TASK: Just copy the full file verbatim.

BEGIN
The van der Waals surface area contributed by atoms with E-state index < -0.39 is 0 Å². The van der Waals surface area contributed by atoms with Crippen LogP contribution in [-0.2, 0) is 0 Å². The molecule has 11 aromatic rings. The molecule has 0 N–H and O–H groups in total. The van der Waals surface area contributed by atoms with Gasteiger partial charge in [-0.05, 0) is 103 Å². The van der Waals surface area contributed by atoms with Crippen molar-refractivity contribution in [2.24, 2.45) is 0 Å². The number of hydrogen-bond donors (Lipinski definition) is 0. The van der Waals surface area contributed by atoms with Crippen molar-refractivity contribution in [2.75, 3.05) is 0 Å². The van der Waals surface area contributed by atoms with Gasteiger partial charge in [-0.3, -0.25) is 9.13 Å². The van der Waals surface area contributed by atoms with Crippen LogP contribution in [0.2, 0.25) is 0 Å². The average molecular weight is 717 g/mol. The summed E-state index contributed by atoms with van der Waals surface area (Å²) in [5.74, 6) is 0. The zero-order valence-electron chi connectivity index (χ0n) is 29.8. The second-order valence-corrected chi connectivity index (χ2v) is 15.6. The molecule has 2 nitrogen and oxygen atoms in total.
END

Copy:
The van der Waals surface area contributed by atoms with E-state index < -0.39 is 0 Å². The van der Waals surface area contributed by atoms with Crippen LogP contribution in [-0.2, 0) is 0 Å². The molecule has 11 aromatic rings. The molecule has 0 N–H and O–H groups in total. The van der Waals surface area contributed by atoms with Gasteiger partial charge in [-0.05, 0) is 103 Å². The van der Waals surface area contributed by atoms with Crippen molar-refractivity contribution in [2.24, 2.45) is 0 Å². The number of hydrogen-bond donors (Lipinski definition) is 0. The van der Waals surface area contributed by atoms with Crippen molar-refractivity contribution in [2.75, 3.05) is 0 Å². The van der Waals surface area contributed by atoms with Gasteiger partial charge in [-0.3, -0.25) is 9.13 Å². The van der Waals surface area contributed by atoms with Crippen LogP contribution in [0.2, 0.25) is 0 Å². The average molecular weight is 717 g/mol. The summed E-state index contributed by atoms with van der Waals surface area (Å²) in [5.74, 6) is 0. The zero-order valence-electron chi connectivity index (χ0n) is 29.8. The second-order valence-corrected chi connectivity index (χ2v) is 15.6. The molecule has 2 nitrogen and oxygen atoms in total.